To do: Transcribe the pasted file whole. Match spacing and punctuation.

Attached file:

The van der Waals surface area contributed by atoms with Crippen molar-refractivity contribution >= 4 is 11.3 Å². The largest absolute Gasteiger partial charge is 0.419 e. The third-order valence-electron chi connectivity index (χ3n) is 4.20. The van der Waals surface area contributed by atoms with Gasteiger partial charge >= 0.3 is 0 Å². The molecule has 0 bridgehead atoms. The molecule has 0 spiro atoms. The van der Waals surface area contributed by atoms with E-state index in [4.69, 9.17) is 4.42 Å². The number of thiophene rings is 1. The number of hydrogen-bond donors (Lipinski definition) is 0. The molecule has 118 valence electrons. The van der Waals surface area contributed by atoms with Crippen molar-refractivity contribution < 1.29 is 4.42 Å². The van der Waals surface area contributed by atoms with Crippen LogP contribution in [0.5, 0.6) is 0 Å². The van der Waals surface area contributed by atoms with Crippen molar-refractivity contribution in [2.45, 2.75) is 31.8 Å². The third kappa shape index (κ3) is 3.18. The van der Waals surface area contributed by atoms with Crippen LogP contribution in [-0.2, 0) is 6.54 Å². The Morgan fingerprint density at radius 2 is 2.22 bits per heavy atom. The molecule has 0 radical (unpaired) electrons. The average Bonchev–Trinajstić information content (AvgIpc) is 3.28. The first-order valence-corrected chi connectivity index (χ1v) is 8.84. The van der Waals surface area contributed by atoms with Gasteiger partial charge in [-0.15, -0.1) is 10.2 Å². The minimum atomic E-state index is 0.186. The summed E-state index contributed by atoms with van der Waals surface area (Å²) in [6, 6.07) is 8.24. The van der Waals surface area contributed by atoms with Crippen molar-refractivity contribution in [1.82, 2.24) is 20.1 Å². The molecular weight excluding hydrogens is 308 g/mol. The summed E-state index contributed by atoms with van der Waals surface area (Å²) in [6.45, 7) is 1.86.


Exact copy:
The van der Waals surface area contributed by atoms with Crippen molar-refractivity contribution >= 4 is 11.3 Å². The largest absolute Gasteiger partial charge is 0.419 e. The third-order valence-electron chi connectivity index (χ3n) is 4.20. The van der Waals surface area contributed by atoms with Gasteiger partial charge >= 0.3 is 0 Å². The molecule has 0 bridgehead atoms. The molecule has 0 spiro atoms. The van der Waals surface area contributed by atoms with E-state index in [4.69, 9.17) is 4.42 Å². The number of thiophene rings is 1. The number of hydrogen-bond donors (Lipinski definition) is 0. The molecule has 118 valence electrons. The van der Waals surface area contributed by atoms with Crippen molar-refractivity contribution < 1.29 is 4.42 Å². The van der Waals surface area contributed by atoms with Crippen LogP contribution in [0.5, 0.6) is 0 Å². The van der Waals surface area contributed by atoms with Crippen molar-refractivity contribution in [2.45, 2.75) is 31.8 Å². The third kappa shape index (κ3) is 3.18. The van der Waals surface area contributed by atoms with Crippen LogP contribution in [-0.2, 0) is 6.54 Å². The Morgan fingerprint density at radius 2 is 2.22 bits per heavy atom. The molecule has 0 radical (unpaired) electrons. The average Bonchev–Trinajstić information content (AvgIpc) is 3.28. The first-order valence-corrected chi connectivity index (χ1v) is 8.84. The van der Waals surface area contributed by atoms with Gasteiger partial charge in [-0.15, -0.1) is 10.2 Å². The minimum atomic E-state index is 0.186. The summed E-state index contributed by atoms with van der Waals surface area (Å²) in [6, 6.07) is 8.24. The van der Waals surface area contributed by atoms with Crippen molar-refractivity contribution in [1.82, 2.24) is 20.1 Å². The molecular weight excluding hydrogens is 308 g/mol. The summed E-state index contributed by atoms with van der Waals surface area (Å²) in [6.45, 7) is 1.86.